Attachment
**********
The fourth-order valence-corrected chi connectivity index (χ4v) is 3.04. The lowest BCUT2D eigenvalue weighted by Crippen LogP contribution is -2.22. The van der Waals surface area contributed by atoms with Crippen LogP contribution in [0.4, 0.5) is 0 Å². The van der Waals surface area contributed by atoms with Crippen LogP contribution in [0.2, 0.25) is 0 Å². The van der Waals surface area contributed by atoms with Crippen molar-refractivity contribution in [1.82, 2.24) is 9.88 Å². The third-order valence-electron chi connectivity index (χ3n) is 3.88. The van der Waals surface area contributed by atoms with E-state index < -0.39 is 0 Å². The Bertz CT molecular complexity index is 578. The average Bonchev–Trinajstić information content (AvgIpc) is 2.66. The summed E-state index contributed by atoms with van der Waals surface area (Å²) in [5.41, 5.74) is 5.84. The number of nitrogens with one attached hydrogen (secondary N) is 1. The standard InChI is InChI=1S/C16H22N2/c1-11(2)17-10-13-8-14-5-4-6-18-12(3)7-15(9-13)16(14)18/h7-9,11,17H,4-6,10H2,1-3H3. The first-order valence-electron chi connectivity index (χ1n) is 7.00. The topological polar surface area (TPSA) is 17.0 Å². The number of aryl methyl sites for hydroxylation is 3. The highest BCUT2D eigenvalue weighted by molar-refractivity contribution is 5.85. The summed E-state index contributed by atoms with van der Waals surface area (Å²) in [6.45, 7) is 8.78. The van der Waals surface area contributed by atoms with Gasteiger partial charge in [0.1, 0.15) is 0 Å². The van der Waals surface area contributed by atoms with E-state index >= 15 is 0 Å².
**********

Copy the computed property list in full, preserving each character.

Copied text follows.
The fourth-order valence-corrected chi connectivity index (χ4v) is 3.04. The lowest BCUT2D eigenvalue weighted by Crippen LogP contribution is -2.22. The van der Waals surface area contributed by atoms with Crippen LogP contribution in [0.4, 0.5) is 0 Å². The van der Waals surface area contributed by atoms with Crippen LogP contribution in [0.2, 0.25) is 0 Å². The van der Waals surface area contributed by atoms with Crippen molar-refractivity contribution in [1.82, 2.24) is 9.88 Å². The third-order valence-electron chi connectivity index (χ3n) is 3.88. The van der Waals surface area contributed by atoms with E-state index < -0.39 is 0 Å². The Bertz CT molecular complexity index is 578. The average Bonchev–Trinajstić information content (AvgIpc) is 2.66. The summed E-state index contributed by atoms with van der Waals surface area (Å²) in [5.41, 5.74) is 5.84. The number of nitrogens with one attached hydrogen (secondary N) is 1. The standard InChI is InChI=1S/C16H22N2/c1-11(2)17-10-13-8-14-5-4-6-18-12(3)7-15(9-13)16(14)18/h7-9,11,17H,4-6,10H2,1-3H3. The first-order valence-electron chi connectivity index (χ1n) is 7.00. The topological polar surface area (TPSA) is 17.0 Å². The number of aryl methyl sites for hydroxylation is 3. The highest BCUT2D eigenvalue weighted by molar-refractivity contribution is 5.85. The summed E-state index contributed by atoms with van der Waals surface area (Å²) in [6.45, 7) is 8.78. The van der Waals surface area contributed by atoms with Gasteiger partial charge in [0.1, 0.15) is 0 Å². The van der Waals surface area contributed by atoms with E-state index >= 15 is 0 Å².